If I want solitude, I may need these secret naturistís tools and skills. If I donít want to be harassed by law and textile sensibilities, I may need these secret naturistís tools and skills. If I want to learn to know what it actually means to be natural, more than just naked, I must use these tools and skills. If I want to practice the art of the warrior leaving no sound or trace, Iíve got to ďbeĒ there with my intention. If I want it to be my choice to be seen, or not, I must use these tools and skills. If I am looking for the heightened spiritual sense found in naturism, the key to that door would be theses skills, and their practice.

As for birds, there is a Jay in Arizona that will, at times, loudly harass every step of the way. Iíve had them telling the whole world about my presence for a mile at a time. It lives mostly in the lower scrub oak communities along with all of the crackling crunching of stiff dry fallen leaves. There ainít no Indian sneaking up on, or around, anybody, on those days.

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ric

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Re: The Secret Naturist Handbook
« Reply #605 on: November 09, 2021, 10:26:44 AM »
back to real basics , a disturbed wild animal or bird goes away from the disturbance,    anything fleeing towards you was disturbed by something else.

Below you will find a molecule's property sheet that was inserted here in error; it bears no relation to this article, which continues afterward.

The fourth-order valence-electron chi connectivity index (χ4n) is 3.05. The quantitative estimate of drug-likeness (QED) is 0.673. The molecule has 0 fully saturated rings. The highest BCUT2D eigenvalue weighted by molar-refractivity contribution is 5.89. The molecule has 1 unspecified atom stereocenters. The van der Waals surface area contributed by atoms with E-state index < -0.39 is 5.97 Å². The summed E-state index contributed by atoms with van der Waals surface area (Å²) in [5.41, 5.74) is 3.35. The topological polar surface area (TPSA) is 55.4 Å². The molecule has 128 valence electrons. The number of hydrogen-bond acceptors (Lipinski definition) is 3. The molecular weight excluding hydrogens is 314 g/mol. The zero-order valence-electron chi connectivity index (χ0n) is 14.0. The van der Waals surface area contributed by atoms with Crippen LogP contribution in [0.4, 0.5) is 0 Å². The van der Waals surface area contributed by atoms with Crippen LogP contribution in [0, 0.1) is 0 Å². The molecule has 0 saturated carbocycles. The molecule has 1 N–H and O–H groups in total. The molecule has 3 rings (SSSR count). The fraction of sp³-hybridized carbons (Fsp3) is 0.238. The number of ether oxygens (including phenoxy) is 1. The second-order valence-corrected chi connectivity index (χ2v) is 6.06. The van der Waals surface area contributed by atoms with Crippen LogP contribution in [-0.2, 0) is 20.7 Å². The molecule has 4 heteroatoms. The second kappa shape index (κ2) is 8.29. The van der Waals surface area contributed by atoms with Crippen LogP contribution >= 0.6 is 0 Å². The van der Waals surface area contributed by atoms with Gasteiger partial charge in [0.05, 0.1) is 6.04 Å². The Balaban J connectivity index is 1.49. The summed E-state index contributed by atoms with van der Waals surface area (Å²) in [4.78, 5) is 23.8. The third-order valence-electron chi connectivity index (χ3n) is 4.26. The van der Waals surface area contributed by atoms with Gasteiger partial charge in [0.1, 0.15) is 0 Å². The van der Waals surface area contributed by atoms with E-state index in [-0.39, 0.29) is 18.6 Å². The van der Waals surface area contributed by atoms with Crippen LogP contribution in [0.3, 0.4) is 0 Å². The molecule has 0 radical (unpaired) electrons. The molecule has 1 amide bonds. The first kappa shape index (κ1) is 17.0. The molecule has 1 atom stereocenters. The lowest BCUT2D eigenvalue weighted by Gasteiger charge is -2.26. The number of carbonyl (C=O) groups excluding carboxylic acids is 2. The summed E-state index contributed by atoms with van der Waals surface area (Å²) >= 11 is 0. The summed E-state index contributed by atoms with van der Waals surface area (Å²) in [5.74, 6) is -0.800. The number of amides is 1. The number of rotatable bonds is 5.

on another topic entirely , we had a few fine days last week and i found time for a ramble in the wilds of wiltshire, there was a slight breeze and sunshine , good enough for a brisk walk for just over an hour. actually saw a red kite overhead , first one ive seen and  met meet one surprised dog walker, dressed for the arctic.

jbeegoode

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Re: The Secret Naturist Handbook
« Reply #606 on: November 11, 2021, 09:07:24 PM »
Spent the last three days in a remote canyon being amazed by the Fall color changes. There was a crew of hikers that we saw pass our camp, taking off earlier in the day. We didn't want to be surprised by them. Saw their tracks still going only one way. At one point, the jays were making noise in the distance, but it wasn't them. Color and photography was so wonderful, we could probably have cared less to be surprised by them, but there are old habits that, I think, are good habits.

Over a dozen wild turkeys in a batch, a young golden hawk made a bad day for a turtle dove and a blue jay. It came through speeding under the canopy near our head height, twice. 16 antelope out on the plain on the way home. They just stood and stared at our truck.

The other hikers came down after dark by flashlight (torch), STILL talking.
Jbee
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Peter S

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Re: The Secret Naturist Handbook
« Reply #607 on: November 12, 2021, 11:57:13 AM »
Quote